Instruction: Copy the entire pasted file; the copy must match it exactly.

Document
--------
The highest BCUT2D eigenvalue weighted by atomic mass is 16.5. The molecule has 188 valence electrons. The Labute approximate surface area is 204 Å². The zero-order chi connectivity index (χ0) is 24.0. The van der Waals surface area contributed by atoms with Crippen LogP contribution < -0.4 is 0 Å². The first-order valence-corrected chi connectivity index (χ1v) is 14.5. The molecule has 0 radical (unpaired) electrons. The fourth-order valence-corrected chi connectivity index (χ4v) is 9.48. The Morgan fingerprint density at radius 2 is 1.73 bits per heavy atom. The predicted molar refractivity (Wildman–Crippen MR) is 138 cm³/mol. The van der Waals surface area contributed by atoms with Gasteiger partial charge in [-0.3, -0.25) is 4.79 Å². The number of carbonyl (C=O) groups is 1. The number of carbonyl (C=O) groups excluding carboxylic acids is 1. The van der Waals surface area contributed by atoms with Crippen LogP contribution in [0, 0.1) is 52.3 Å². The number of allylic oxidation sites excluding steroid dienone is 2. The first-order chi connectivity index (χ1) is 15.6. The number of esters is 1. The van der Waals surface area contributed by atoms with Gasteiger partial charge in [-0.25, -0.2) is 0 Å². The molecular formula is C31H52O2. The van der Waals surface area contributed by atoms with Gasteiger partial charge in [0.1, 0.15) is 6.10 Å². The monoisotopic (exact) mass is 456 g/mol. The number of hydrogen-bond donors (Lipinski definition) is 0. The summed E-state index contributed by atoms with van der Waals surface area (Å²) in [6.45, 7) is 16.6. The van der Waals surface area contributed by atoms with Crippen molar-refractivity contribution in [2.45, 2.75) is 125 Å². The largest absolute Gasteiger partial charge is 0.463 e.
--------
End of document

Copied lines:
The highest BCUT2D eigenvalue weighted by atomic mass is 16.5. The molecule has 188 valence electrons. The Labute approximate surface area is 204 Å². The zero-order chi connectivity index (χ0) is 24.0. The van der Waals surface area contributed by atoms with Crippen LogP contribution < -0.4 is 0 Å². The first-order valence-corrected chi connectivity index (χ1v) is 14.5. The molecule has 0 radical (unpaired) electrons. The fourth-order valence-corrected chi connectivity index (χ4v) is 9.48. The Morgan fingerprint density at radius 2 is 1.73 bits per heavy atom. The predicted molar refractivity (Wildman–Crippen MR) is 138 cm³/mol. The van der Waals surface area contributed by atoms with Gasteiger partial charge in [-0.3, -0.25) is 4.79 Å². The number of carbonyl (C=O) groups is 1. The number of carbonyl (C=O) groups excluding carboxylic acids is 1. The van der Waals surface area contributed by atoms with Crippen LogP contribution in [0, 0.1) is 52.3 Å². The number of allylic oxidation sites excluding steroid dienone is 2. The first-order chi connectivity index (χ1) is 15.6. The number of esters is 1. The van der Waals surface area contributed by atoms with Gasteiger partial charge in [-0.25, -0.2) is 0 Å². The molecular formula is C31H52O2. The van der Waals surface area contributed by atoms with Gasteiger partial charge in [0.1, 0.15) is 6.10 Å². The monoisotopic (exact) mass is 456 g/mol. The number of hydrogen-bond donors (Lipinski definition) is 0. The summed E-state index contributed by atoms with van der Waals surface area (Å²) in [6.45, 7) is 16.6. The van der Waals surface area contributed by atoms with Crippen molar-refractivity contribution in [2.45, 2.75) is 125 Å². The largest absolute Gasteiger partial charge is 0.463 e.